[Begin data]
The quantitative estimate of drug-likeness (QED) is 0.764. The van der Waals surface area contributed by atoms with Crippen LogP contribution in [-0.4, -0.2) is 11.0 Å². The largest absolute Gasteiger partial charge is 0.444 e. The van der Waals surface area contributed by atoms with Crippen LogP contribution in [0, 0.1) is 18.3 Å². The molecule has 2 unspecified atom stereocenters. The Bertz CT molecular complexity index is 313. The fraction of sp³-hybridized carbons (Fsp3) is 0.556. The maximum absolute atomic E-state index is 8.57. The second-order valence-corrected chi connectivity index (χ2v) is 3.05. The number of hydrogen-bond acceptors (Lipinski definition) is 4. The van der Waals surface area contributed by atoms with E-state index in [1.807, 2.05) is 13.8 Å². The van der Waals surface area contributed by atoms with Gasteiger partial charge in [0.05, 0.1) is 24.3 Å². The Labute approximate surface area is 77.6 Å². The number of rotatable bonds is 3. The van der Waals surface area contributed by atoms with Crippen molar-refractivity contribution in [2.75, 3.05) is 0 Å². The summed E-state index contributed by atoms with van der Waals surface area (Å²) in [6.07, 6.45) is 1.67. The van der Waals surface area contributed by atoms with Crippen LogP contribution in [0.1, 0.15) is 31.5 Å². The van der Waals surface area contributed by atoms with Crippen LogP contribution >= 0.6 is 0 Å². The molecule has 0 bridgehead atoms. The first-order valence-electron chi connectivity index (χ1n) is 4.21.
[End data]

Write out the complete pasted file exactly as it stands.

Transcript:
The quantitative estimate of drug-likeness (QED) is 0.764. The van der Waals surface area contributed by atoms with Crippen LogP contribution in [-0.4, -0.2) is 11.0 Å². The largest absolute Gasteiger partial charge is 0.444 e. The van der Waals surface area contributed by atoms with Crippen LogP contribution in [0, 0.1) is 18.3 Å². The molecule has 2 unspecified atom stereocenters. The Bertz CT molecular complexity index is 313. The fraction of sp³-hybridized carbons (Fsp3) is 0.556. The maximum absolute atomic E-state index is 8.57. The second-order valence-corrected chi connectivity index (χ2v) is 3.05. The number of hydrogen-bond acceptors (Lipinski definition) is 4. The van der Waals surface area contributed by atoms with E-state index in [1.807, 2.05) is 13.8 Å². The van der Waals surface area contributed by atoms with Gasteiger partial charge in [0.05, 0.1) is 24.3 Å². The Labute approximate surface area is 77.6 Å². The number of rotatable bonds is 3. The van der Waals surface area contributed by atoms with Crippen molar-refractivity contribution in [2.75, 3.05) is 0 Å². The summed E-state index contributed by atoms with van der Waals surface area (Å²) in [6.07, 6.45) is 1.67. The van der Waals surface area contributed by atoms with Crippen LogP contribution in [0.1, 0.15) is 31.5 Å². The van der Waals surface area contributed by atoms with Crippen LogP contribution >= 0.6 is 0 Å². The molecule has 0 bridgehead atoms. The first-order valence-electron chi connectivity index (χ1n) is 4.21.